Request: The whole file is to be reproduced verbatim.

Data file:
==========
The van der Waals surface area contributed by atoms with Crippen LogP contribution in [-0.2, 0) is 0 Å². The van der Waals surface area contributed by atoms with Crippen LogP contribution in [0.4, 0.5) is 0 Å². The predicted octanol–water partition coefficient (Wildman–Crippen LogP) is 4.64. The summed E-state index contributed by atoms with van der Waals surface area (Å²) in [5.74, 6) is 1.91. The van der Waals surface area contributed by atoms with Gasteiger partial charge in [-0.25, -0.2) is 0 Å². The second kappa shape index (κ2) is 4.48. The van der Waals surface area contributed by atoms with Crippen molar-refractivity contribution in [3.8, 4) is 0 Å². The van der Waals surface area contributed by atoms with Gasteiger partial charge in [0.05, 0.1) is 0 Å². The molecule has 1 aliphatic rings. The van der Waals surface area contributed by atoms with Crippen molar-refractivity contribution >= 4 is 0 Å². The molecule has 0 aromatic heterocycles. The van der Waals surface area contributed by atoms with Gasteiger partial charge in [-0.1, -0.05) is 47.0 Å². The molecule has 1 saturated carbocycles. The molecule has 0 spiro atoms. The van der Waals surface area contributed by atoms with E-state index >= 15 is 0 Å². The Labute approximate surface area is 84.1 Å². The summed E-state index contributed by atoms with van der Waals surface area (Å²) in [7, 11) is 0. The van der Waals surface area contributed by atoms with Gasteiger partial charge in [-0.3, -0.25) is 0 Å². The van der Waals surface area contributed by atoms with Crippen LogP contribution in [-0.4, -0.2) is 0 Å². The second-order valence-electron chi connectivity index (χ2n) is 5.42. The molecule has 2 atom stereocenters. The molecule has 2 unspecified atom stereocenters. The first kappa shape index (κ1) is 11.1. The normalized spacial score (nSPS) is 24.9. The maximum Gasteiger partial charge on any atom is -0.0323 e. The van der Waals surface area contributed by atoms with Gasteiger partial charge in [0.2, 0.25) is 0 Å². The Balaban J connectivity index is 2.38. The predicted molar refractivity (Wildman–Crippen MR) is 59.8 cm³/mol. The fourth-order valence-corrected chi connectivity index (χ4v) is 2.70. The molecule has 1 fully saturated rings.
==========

The van der Waals surface area contributed by atoms with Crippen LogP contribution in [-0.2, 0) is 0 Å². The van der Waals surface area contributed by atoms with Crippen LogP contribution in [0.4, 0.5) is 0 Å². The predicted octanol–water partition coefficient (Wildman–Crippen LogP) is 4.64. The summed E-state index contributed by atoms with van der Waals surface area (Å²) in [5.74, 6) is 1.91. The van der Waals surface area contributed by atoms with Gasteiger partial charge in [-0.25, -0.2) is 0 Å². The second kappa shape index (κ2) is 4.48. The van der Waals surface area contributed by atoms with Crippen molar-refractivity contribution in [3.8, 4) is 0 Å². The van der Waals surface area contributed by atoms with Gasteiger partial charge in [0.05, 0.1) is 0 Å². The molecule has 1 aliphatic rings. The van der Waals surface area contributed by atoms with Crippen molar-refractivity contribution >= 4 is 0 Å². The molecule has 0 aromatic heterocycles. The van der Waals surface area contributed by atoms with Gasteiger partial charge in [-0.1, -0.05) is 47.0 Å². The molecule has 1 saturated carbocycles. The molecule has 0 spiro atoms. The van der Waals surface area contributed by atoms with E-state index >= 15 is 0 Å². The Labute approximate surface area is 84.1 Å². The summed E-state index contributed by atoms with van der Waals surface area (Å²) in [7, 11) is 0. The van der Waals surface area contributed by atoms with Gasteiger partial charge in [-0.3, -0.25) is 0 Å². The van der Waals surface area contributed by atoms with Crippen LogP contribution in [-0.4, -0.2) is 0 Å². The second-order valence-electron chi connectivity index (χ2n) is 5.42. The molecule has 2 atom stereocenters. The molecule has 2 unspecified atom stereocenters. The first kappa shape index (κ1) is 11.1. The normalized spacial score (nSPS) is 24.9. The maximum Gasteiger partial charge on any atom is -0.0323 e. The van der Waals surface area contributed by atoms with Gasteiger partial charge in [0.2, 0.25) is 0 Å². The Balaban J connectivity index is 2.38. The predicted molar refractivity (Wildman–Crippen MR) is 59.8 cm³/mol. The fourth-order valence-corrected chi connectivity index (χ4v) is 2.70. The molecule has 1 fully saturated rings.